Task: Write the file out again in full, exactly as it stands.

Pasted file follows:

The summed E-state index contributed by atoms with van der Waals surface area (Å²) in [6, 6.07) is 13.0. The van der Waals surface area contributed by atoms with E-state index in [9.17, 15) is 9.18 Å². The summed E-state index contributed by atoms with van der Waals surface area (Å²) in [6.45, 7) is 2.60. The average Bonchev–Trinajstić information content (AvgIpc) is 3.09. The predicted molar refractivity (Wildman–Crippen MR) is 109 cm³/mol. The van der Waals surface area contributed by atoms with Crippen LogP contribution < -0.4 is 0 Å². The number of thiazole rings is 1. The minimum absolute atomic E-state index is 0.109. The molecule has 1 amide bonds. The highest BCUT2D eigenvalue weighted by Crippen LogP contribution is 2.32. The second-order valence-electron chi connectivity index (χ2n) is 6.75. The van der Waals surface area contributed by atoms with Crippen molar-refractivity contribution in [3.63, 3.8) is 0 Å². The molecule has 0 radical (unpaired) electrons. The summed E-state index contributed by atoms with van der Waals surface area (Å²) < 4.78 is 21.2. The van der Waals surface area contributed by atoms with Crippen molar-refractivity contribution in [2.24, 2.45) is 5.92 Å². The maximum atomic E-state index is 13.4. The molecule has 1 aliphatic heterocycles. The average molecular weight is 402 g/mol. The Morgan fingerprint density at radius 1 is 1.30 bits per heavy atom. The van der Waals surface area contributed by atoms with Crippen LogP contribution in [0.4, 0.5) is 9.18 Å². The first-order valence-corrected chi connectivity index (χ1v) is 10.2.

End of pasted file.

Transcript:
The summed E-state index contributed by atoms with van der Waals surface area (Å²) in [6, 6.07) is 13.0. The van der Waals surface area contributed by atoms with E-state index in [9.17, 15) is 9.18 Å². The summed E-state index contributed by atoms with van der Waals surface area (Å²) in [6.45, 7) is 2.60. The average Bonchev–Trinajstić information content (AvgIpc) is 3.09. The predicted molar refractivity (Wildman–Crippen MR) is 109 cm³/mol. The van der Waals surface area contributed by atoms with Crippen LogP contribution < -0.4 is 0 Å². The number of thiazole rings is 1. The minimum absolute atomic E-state index is 0.109. The molecule has 1 amide bonds. The highest BCUT2D eigenvalue weighted by Crippen LogP contribution is 2.32. The second-order valence-electron chi connectivity index (χ2n) is 6.75. The van der Waals surface area contributed by atoms with Crippen molar-refractivity contribution in [3.63, 3.8) is 0 Å². The molecule has 0 radical (unpaired) electrons. The summed E-state index contributed by atoms with van der Waals surface area (Å²) < 4.78 is 21.2. The van der Waals surface area contributed by atoms with Crippen molar-refractivity contribution in [2.24, 2.45) is 5.92 Å². The maximum atomic E-state index is 13.4. The molecule has 1 aliphatic heterocycles. The average molecular weight is 402 g/mol. The Morgan fingerprint density at radius 1 is 1.30 bits per heavy atom. The van der Waals surface area contributed by atoms with Crippen LogP contribution in [0.4, 0.5) is 9.18 Å². The first-order valence-corrected chi connectivity index (χ1v) is 10.2.